6 Financial Decisions That Could Haunt You In Retirement
The choices you make with
your money can come back to haunt you years later. How much you spend and how
much you save during your working years help determine how much you'll have to live
on once you retire. Here's a look at six common financial choices you could
face and how each could impact your retirement plans and leave you regretting
those financial decisions.
Regret No. 1: Skimping on saving
saving enough during your working years is a big mistake that may force you to
delay retirement and live less comfortably once you do. Happily, 60 percent of
workers feel confident that they're building a large enough nest egg for
retirement, according to the Transamerica Center for Retirement
Studies. Unfortunately, the coronavirus and recession have shaken some
people's confidence: 23 percent of workers say they're less confident in their
ability to retire comfortably in light of the pandemic.
you're among the portion of people who are not so confident, boost your efforts
to save for retirement as soon as possible. Start small and work your way up as
finances allow. Spending a little less will let you to save a little more. Once
you hit age 50, take advantage of higher catch-up contribution limits for
retirement accounts: In 2020, you can put up to $7,000 total in traditional and Roth IRAs ($1,000 more than
younger workers) and up to $26,000 in a 401(k) or similar employer-sponsored
retirement account ($6,500 more than younger workers).
Regret No. 2: Avoiding the stock market
might think of stocks as too risky, especially amid recent market turmoil. But
skipping stocks completely is not necessarily the answer. One major reason:
Investing in the stock market is your best bet for beating inflation. And while
the current rate of inflation is low, it likely won't stay low forever.
at a low rate, any cash you're stuffing under your mattress is losing
purchasing power by that much. Money safely stowed at the bank doesn't fare
much better. The interest rate on a savings account is just 0.55 percent, on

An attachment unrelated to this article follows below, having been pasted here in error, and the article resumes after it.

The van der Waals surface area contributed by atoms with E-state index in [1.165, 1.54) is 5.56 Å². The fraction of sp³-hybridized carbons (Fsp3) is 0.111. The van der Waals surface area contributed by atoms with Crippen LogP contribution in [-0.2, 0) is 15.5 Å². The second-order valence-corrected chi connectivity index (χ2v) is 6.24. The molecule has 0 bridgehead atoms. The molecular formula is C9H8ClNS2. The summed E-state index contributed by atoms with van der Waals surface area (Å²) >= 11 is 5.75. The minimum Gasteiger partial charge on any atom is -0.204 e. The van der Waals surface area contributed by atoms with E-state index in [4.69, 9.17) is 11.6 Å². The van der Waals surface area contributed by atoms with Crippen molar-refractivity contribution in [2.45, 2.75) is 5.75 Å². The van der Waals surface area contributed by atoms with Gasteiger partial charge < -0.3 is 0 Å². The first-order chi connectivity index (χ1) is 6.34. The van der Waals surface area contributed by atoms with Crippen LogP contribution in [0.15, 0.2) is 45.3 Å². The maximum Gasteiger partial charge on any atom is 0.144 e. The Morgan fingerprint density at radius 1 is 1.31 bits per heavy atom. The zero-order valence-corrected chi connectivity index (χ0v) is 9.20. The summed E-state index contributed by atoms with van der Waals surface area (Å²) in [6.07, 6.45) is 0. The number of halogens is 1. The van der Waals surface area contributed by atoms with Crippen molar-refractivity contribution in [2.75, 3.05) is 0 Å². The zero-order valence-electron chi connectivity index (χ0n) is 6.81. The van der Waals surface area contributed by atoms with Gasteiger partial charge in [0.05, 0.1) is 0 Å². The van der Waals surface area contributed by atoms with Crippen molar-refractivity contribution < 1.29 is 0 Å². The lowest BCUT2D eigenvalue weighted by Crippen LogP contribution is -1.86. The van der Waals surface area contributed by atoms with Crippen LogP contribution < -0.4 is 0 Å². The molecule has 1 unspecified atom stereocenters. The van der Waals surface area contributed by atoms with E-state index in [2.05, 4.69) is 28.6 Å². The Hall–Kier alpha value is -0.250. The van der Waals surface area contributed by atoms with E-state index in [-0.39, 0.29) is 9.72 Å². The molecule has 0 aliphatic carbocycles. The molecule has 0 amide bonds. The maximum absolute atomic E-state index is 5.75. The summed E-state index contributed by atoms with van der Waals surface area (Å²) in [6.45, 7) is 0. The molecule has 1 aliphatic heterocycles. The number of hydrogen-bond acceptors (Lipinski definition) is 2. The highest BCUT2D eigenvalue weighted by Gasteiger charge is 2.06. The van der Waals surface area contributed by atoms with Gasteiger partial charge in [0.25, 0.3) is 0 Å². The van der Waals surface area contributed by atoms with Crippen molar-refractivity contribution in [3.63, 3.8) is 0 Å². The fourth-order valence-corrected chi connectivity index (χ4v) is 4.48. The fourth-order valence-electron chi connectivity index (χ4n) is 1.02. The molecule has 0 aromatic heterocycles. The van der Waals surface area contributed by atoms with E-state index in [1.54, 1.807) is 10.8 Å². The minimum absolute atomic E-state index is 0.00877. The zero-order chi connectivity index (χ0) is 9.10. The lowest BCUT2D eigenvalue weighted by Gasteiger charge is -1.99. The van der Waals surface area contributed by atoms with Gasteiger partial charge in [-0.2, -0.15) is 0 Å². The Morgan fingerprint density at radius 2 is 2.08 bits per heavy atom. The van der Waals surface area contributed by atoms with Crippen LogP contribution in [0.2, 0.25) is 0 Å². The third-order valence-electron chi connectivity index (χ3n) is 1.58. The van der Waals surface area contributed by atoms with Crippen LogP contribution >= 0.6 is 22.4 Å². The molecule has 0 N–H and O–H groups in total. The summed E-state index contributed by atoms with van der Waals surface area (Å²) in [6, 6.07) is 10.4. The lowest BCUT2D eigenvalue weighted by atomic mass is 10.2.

average, according to Bankrate. By contrast, Standard & Poor's 500-stock index, a widely
used benchmark for stock performance, has returned an annualized 10.2 percent,
including reinvested dividends, over the past five years through June 19,
according to Morningstar.
in uncertain times like we're seeing now, people might panic and avoid the
stock market because they think they cannot afford to lose — and they're right,
they cannot afford to lose all their money — but they can't afford to have all
their money sitting in cash, either," says Marguerita M. Cheng, Certified
Financial Planner and chief executive officer of financial planning firm Blue
Ocean Global Wealth, based in Gaithersburg, Maryland.
retirement could last for 30 years or more, given increasing longevity, you
want to keep investing for the long haul as you get older. Start as early as
your financial situation allows and invest as much as you can afford. A
low-cost mutual fund that holds a basket of stocks can be opened for as little
as $50. As your nest egg grows, reduce risk as you approach and enter
retirement by gradually shifting stock money into more conservative
mistakenly get caught up in taking too much risk," says Taylor Schulte, San
Diego-based Certified Financial Planner and host of the Stay Wealthy retirement
podcast. "I'd rather have someone take less risk and be comfortable, be able to
sleep well at night, and be able to stick with their investment plan. That is
what's really important in order to have investment success."
THE REST OF THE FINANCIAL DECISIONS HERE
should be spent relaxing, not worrying about finances. Telhio is here to help
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